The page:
The Politics of Sustainable Prosperity
b y P H I L I P C A T N E Y
A transformation of our political discourse and practice will be necessary to achieve a Sustainable Prosperity, co-investigator Dr Philip Catney writes in this blog, introducing his research perspective on our projects exploring the political and organisational dimensions of sustainable prosperity.
What can politics do to help save the planet? It is a familiar complaint to hear that politics offers little prospect for advancing social welfare and environmental protection. And yet the move towards any form of sustainable prosperity is contingent on there being a transformation of our political discourse and practice, which is based on the assumption that growth is the necessary response to social and economic problems. With growth, such problems are claimed to be soluble. Radical thinking about alternatives – and the consequences of unrestrained growth on the environment – is pushed to the margins. Within the new Centre for the Understanding of Sustainable Prosperity (CUSP), we examine alternative visions of what could be done to advance social welfare, prosperity and sustainability.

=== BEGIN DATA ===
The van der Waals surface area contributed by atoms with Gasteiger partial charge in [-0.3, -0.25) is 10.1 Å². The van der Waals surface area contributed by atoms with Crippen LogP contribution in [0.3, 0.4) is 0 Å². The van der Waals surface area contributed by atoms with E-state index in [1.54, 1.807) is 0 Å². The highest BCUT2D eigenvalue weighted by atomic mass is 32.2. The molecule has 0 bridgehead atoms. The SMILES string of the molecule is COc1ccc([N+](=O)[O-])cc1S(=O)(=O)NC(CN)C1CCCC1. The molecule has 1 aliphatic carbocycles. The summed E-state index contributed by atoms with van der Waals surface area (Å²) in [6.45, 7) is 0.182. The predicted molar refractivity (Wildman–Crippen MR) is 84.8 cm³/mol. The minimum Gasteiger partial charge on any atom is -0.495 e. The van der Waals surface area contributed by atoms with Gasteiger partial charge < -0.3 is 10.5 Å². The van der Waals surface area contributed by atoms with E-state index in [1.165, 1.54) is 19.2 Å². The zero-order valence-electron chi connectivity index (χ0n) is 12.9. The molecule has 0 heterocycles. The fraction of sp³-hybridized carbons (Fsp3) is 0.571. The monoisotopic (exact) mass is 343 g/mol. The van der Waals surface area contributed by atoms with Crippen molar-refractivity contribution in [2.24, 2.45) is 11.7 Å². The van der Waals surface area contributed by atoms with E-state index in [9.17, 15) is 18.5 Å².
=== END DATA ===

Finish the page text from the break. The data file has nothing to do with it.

We do this in two ways. First, we examine how local initiatives have been launched to challenge the existing order by seeking to ‘prefigure’ what a sustainable society might entail. This involves ethical ways of providing welfare, as well as goods and services to people which are compatible with sustainability. Such local-scale experimentation is crucial if society is to innovate in ways that can be ‘scaled-up’ for wider society. Recycling is just one of many modern environmental activities that have been widely taken up by government but which has its roots in the actions of local-level actors.
Second, CUSP will also explore how wider ideas about the nature of the state and democracy can be reformed to promote alternatives to the current order. We do this through lesson-drawing for positive innovations across different political systems (constitutional provisions, laws, regulation, participation, and so on), but also through a critical engagement with the concept of the ‘green state’ and the wider culture and practices that both challenge sustainable prosperity and create space for alternatives. This involves fostering more open, participatory forms of governance to enable processes of reflection, with a range of different voices. In short, we explore these different ways of changing the grammar of political discourse on the environment.
Our P-theme is, therefore, concerned with seeking alternatives to the current political order from both the realm of ideas and already-existing action.